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Japan gov't to dispatch 3,100 extra teachers for smaller classes amid virus concerns

From left, signs for the Japan Sports Agency, the Agency for Cultural Affairs and the Ministry of Education, Culture, Sports, Science and Technology are seen in this file photo. (Mainichi/Kazuo Motohashi)

TOKYO -- In response to prolonged school closures due to the novel coronavirus pandemic, the Japanese government is set to dispatch an additional 3,100 teachers to elementary and junior high schools in areas with high risks of infection.

Priority for coming to actual classes will be given to sixth graders and third-year junior high school students as they are set to graduate next spring. Additional teachers will be dispatched to conduct classes with a smaller number of students so that children can avoid the risk of infection.

The government plans to dispatch personnel including retired teachers. It will appropriate related costs to the second supplementary budget draft for fiscal 2020, which is expected to receive Cabinet approval on May 27.

In its manual presented to education boards nationwide on May 22, the Ministry of Education, Culture, Sports, Science and Technology asked that children preferably stay 2 meters apart from each other at school in areas with high risks of infection. The manual also allowed schools, as an exceptional measure, to carry over learning content for the 2020 school year to the next academic year in cases where it is difficult to finish classes -- but this is hard for graduating sixth graders and third-year junior high school students.

To enable students in their senior year to continue learning at schools in areas where the risk of infection has increased once again, it is necessary to divide classes up in half and take other preventative measures, which cannot be done without additional teachers.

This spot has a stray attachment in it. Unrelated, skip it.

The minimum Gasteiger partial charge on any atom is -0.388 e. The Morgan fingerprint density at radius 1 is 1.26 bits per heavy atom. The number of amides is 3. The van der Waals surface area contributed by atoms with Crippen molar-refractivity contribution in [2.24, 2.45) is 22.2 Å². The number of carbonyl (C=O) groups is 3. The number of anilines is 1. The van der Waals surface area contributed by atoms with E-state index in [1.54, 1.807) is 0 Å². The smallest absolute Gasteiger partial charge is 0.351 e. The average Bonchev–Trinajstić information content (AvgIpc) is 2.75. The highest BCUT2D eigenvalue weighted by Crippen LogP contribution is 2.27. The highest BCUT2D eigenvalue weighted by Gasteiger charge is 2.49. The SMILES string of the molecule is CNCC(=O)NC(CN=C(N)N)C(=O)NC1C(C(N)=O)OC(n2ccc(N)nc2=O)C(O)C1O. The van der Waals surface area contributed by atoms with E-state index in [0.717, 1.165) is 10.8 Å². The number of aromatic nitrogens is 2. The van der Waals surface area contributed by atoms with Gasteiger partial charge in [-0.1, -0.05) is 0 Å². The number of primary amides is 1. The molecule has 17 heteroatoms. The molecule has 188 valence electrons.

Furthermore, the government will dispatch an extra 61,200 instructors for children facing problems learning class content due to school closures nationwide. It will also increase the number of school support staff -- who help out with work including printing teaching materials and offering information to parents and guardians -- by 20,600.

The government plans to hire retired teachers, instructors at cram schools, university students and others for these initiatives. It expects to allocate a total of 31 billion yen for costs necessary in relation to these measures.

Moreover, the government will provide a maximum of around 1 million to 3 million yen each to all institutions -- including elementary, junior high and senior high schools, as well as special needs schools -- as expenses to implement preventative measures and advance efforts on educational rights.

It is expected that schools spend the money to purchase health supplies including disinfectant and non-contact thermometers, thermography equipment for temperature testing of students, teaching material to be used at home, equipment necessary to conduct classes in classrooms currently not in use and other equipment. The government says it will create a system in which principals can decide how to use the money flexibly.

(Japanese original by Akira Okubo, City News Department)

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